Millions of American veterans have registered to access their patient records on My HealtheVet, the VA’s patient portal, but actual use has been spotty—and many who need it the most are using it the least.
So suggests a new study published in the Journal of Medical Internet Research.
According to the study’s authors, some of the variation in actual reach can be explained by facility-level differences in MHV adoption, along with differences in patients’ “sociodemographic characteristics”—age, race, income and so on—as sorted by clinical condition.
Led by Stephanie Leah Shimada, PhD, of Boston University and the University of Massachusetts, the authors found that, in this early-adoption phase, “opportunities are being missed for those with specific medical conditions that require intensive treatment and self-management, which could be greatly supported by functions of a tethered personal health record.”
The study looked at a cross section of more than 6 million veterans who had at least one inpatient admission or two outpatient visits between April 2010 and March 2012. Nearly 19% of the sample registered to use the portal. The researchers analyzed these vets’ post-registration use of My HealtheVet to refill prescriptions (11.06%) and communicate with clinicians (1.91%).
Patients with HIV, hyperlipidemia and spinal cord injury had the highest predicted probabilities of adoption, while those with schizophrenia, alcohol or drug abuse and stroke had the lowest. That played out in practice, as, for example, only 8.09% of patients with schizophrenia used the portal to refill a prescription and just 1.11% used it to message a clinician. By contrast, 18.84% and 17.76% of patients with spinal cord injury and HIV, respectively, used the portal to fill prescriptions. Patients with PTSD were among the most active users of the portal.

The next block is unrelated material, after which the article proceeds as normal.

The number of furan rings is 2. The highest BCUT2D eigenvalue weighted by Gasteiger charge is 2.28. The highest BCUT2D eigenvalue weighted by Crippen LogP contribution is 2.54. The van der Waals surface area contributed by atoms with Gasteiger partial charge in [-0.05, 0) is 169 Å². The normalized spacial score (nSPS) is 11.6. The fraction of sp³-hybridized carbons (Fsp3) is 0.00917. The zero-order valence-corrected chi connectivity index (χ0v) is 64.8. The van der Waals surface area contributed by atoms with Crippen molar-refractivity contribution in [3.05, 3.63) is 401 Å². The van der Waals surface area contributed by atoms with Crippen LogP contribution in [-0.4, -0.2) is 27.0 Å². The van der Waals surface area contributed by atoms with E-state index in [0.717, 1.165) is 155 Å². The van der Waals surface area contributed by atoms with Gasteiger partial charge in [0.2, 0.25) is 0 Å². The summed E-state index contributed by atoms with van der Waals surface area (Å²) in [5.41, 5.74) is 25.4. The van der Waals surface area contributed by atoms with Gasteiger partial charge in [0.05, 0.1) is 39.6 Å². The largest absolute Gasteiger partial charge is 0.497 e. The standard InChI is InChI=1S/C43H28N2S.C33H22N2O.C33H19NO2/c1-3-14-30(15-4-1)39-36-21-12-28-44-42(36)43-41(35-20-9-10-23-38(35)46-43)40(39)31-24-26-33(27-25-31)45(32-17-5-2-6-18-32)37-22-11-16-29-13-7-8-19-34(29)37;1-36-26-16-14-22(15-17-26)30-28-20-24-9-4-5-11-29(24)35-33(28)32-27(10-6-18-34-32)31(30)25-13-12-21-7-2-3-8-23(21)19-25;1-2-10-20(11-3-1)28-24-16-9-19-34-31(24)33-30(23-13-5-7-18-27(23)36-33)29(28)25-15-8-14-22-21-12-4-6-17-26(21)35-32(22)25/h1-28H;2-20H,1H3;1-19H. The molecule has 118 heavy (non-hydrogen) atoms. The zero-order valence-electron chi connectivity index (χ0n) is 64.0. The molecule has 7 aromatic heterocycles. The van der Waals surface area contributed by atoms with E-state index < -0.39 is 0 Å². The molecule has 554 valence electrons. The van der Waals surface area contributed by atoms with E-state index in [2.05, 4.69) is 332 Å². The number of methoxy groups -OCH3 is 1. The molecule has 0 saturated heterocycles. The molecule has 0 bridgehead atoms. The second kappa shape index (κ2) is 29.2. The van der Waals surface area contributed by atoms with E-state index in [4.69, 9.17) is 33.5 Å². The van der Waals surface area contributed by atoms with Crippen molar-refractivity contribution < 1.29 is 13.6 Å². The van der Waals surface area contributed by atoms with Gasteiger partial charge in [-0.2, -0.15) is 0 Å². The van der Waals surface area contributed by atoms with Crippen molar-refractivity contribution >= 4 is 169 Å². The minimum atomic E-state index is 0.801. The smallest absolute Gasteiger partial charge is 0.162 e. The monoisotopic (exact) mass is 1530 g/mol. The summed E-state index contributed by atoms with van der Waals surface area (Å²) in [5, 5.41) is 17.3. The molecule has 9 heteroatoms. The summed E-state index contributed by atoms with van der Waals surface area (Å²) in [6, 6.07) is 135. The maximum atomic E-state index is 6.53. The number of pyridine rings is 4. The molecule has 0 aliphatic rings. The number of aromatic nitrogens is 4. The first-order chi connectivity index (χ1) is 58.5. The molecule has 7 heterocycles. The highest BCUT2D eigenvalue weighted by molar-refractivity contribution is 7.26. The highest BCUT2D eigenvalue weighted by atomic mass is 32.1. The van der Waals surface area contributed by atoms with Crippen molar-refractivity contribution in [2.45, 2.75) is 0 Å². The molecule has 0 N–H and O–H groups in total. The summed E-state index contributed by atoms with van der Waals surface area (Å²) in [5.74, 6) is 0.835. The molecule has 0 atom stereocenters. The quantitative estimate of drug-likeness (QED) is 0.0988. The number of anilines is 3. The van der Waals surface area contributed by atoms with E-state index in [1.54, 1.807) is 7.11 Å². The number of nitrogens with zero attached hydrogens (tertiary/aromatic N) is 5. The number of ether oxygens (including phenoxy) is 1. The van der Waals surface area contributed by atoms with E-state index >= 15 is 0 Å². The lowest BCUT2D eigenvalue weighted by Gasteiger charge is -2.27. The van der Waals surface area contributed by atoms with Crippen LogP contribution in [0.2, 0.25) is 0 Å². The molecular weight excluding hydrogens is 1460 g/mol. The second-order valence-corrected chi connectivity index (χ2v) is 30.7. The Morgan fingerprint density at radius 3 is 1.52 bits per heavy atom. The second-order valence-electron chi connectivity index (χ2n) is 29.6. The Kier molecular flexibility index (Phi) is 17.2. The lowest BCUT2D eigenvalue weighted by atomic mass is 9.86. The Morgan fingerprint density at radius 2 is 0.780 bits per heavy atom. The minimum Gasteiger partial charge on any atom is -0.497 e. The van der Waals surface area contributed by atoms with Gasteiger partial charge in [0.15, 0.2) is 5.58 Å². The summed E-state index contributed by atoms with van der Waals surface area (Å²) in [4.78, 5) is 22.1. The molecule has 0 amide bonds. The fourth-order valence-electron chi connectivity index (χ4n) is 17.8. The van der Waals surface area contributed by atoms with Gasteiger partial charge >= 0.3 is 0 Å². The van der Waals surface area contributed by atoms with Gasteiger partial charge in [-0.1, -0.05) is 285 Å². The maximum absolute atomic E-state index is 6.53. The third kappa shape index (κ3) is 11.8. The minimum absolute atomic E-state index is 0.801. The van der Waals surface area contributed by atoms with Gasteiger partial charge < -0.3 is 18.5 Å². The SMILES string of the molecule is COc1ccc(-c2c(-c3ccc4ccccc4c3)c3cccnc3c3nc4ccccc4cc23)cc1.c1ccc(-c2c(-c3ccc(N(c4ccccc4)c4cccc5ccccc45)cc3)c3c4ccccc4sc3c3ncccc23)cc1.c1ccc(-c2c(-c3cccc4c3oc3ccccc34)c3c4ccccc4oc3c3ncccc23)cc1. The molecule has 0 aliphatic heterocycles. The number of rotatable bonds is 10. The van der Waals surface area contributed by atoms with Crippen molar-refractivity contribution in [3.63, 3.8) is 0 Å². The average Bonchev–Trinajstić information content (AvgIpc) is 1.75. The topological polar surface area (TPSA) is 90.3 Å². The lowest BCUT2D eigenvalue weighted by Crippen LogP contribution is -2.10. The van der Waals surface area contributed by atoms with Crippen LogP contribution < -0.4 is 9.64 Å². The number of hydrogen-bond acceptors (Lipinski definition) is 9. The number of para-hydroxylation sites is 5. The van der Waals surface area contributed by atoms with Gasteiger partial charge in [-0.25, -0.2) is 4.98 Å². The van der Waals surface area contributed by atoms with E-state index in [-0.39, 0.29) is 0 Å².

A little more than 6% were women, 61.45% were Caucasian and 26.31% resided in rural areas. The mean age was 63.3 years.
The authors concluded that, although satisfaction levels were high with an earlier pilot version of My HealtheVet—and although portal transactions have appeared to improve patient-provider communication and patient engagement in care—quite a bit more research needs to be done in order to gauge the clinical value of personal health records and patient portals.
The goal, they stated, must be to find out if such patient access to information proves supportive of high-quality care that is continuous, coordinated, patient-centered, efficient and safe.
“By first developing interventions for patient populations most ready to adopt them while providing training and outreach to those groups lagging in adoption,” they write, “we can move this research agenda forward more rapidly and effectively.”
Many healthcare observers consider widespread adoption of patient portals across the U.S. a matter of when rather than if, and a recent Harris poll would seem to buttress the expectation. The survey, conducted on behalf of Xerox, found a strong majority of Americans not currently using online patient portals but largely willing if only their doctors would make records available online and explain how to gain access.
To read “Personal Health Record Reach in the Veterans Health Administration: A Cross-Sectional Analysis,” click here.